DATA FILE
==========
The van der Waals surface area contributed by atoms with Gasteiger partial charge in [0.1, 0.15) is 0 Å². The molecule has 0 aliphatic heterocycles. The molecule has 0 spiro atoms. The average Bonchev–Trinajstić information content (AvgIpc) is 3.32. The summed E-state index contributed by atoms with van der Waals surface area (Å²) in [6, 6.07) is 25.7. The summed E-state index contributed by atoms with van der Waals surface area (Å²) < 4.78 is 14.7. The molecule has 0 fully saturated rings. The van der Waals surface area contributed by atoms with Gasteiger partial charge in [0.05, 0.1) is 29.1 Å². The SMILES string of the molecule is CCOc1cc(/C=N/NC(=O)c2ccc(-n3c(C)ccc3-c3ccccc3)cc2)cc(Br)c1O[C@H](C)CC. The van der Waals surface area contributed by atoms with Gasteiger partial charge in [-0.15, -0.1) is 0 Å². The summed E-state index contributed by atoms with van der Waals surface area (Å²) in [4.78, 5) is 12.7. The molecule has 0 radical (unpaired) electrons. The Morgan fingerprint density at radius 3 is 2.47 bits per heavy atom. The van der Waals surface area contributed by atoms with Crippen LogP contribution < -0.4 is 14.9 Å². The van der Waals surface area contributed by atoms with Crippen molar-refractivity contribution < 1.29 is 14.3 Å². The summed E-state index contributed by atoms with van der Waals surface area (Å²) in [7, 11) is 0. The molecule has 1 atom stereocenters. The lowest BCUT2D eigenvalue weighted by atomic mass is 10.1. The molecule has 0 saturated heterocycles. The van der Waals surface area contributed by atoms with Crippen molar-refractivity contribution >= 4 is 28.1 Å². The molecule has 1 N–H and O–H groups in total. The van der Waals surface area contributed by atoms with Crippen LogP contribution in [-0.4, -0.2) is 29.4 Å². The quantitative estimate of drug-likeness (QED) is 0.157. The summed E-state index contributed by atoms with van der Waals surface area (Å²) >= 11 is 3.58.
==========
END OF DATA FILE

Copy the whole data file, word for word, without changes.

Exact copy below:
The van der Waals surface area contributed by atoms with Gasteiger partial charge in [0.1, 0.15) is 0 Å². The molecule has 0 aliphatic heterocycles. The molecule has 0 spiro atoms. The average Bonchev–Trinajstić information content (AvgIpc) is 3.32. The summed E-state index contributed by atoms with van der Waals surface area (Å²) in [6, 6.07) is 25.7. The summed E-state index contributed by atoms with van der Waals surface area (Å²) < 4.78 is 14.7. The molecule has 0 fully saturated rings. The van der Waals surface area contributed by atoms with Gasteiger partial charge in [0.05, 0.1) is 29.1 Å². The SMILES string of the molecule is CCOc1cc(/C=N/NC(=O)c2ccc(-n3c(C)ccc3-c3ccccc3)cc2)cc(Br)c1O[C@H](C)CC. The van der Waals surface area contributed by atoms with Gasteiger partial charge in [-0.15, -0.1) is 0 Å². The summed E-state index contributed by atoms with van der Waals surface area (Å²) in [4.78, 5) is 12.7. The molecule has 0 radical (unpaired) electrons. The Morgan fingerprint density at radius 3 is 2.47 bits per heavy atom. The van der Waals surface area contributed by atoms with Crippen LogP contribution < -0.4 is 14.9 Å². The van der Waals surface area contributed by atoms with Crippen molar-refractivity contribution < 1.29 is 14.3 Å². The summed E-state index contributed by atoms with van der Waals surface area (Å²) in [7, 11) is 0. The molecule has 1 atom stereocenters. The lowest BCUT2D eigenvalue weighted by atomic mass is 10.1. The molecule has 0 saturated heterocycles. The van der Waals surface area contributed by atoms with Crippen molar-refractivity contribution >= 4 is 28.1 Å². The molecule has 1 N–H and O–H groups in total. The van der Waals surface area contributed by atoms with Crippen LogP contribution in [-0.4, -0.2) is 29.4 Å². The quantitative estimate of drug-likeness (QED) is 0.157. The summed E-state index contributed by atoms with van der Waals surface area (Å²) >= 11 is 3.58.